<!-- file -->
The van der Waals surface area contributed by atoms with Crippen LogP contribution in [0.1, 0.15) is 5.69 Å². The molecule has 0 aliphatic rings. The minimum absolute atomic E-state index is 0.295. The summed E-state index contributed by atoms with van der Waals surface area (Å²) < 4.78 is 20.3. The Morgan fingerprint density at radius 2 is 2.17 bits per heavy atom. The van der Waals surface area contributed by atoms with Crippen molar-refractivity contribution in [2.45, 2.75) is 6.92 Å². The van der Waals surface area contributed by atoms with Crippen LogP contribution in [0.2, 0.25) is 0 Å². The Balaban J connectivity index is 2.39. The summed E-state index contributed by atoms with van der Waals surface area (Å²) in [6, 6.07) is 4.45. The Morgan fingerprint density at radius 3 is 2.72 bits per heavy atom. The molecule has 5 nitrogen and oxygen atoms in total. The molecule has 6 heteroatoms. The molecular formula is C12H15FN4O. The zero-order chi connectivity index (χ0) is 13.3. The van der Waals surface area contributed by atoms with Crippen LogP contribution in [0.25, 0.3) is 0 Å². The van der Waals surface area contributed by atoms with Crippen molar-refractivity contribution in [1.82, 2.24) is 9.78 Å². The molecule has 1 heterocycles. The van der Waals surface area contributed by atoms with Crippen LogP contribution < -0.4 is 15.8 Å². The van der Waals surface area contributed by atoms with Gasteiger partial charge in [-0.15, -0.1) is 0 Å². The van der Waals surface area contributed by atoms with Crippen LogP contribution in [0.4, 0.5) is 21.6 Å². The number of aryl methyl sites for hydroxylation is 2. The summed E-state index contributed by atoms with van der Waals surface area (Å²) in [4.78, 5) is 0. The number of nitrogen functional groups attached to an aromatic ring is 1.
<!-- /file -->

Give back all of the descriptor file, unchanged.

The van der Waals surface area contributed by atoms with Crippen LogP contribution in [0.1, 0.15) is 5.69 Å². The molecule has 0 aliphatic rings. The minimum absolute atomic E-state index is 0.295. The summed E-state index contributed by atoms with van der Waals surface area (Å²) < 4.78 is 20.3. The Morgan fingerprint density at radius 2 is 2.17 bits per heavy atom. The van der Waals surface area contributed by atoms with Crippen molar-refractivity contribution in [2.45, 2.75) is 6.92 Å². The van der Waals surface area contributed by atoms with Crippen LogP contribution in [0.2, 0.25) is 0 Å². The Balaban J connectivity index is 2.39. The summed E-state index contributed by atoms with van der Waals surface area (Å²) in [6, 6.07) is 4.45. The Morgan fingerprint density at radius 3 is 2.72 bits per heavy atom. The molecule has 5 nitrogen and oxygen atoms in total. The molecule has 6 heteroatoms. The molecular formula is C12H15FN4O. The zero-order chi connectivity index (χ0) is 13.3. The van der Waals surface area contributed by atoms with Crippen LogP contribution in [0.25, 0.3) is 0 Å². The van der Waals surface area contributed by atoms with Crippen molar-refractivity contribution in [1.82, 2.24) is 9.78 Å². The molecule has 1 heterocycles. The van der Waals surface area contributed by atoms with Crippen LogP contribution < -0.4 is 15.8 Å². The van der Waals surface area contributed by atoms with Gasteiger partial charge in [-0.15, -0.1) is 0 Å². The van der Waals surface area contributed by atoms with Crippen LogP contribution in [0.4, 0.5) is 21.6 Å². The number of aryl methyl sites for hydroxylation is 2. The summed E-state index contributed by atoms with van der Waals surface area (Å²) in [4.78, 5) is 0. The number of nitrogen functional groups attached to an aromatic ring is 1.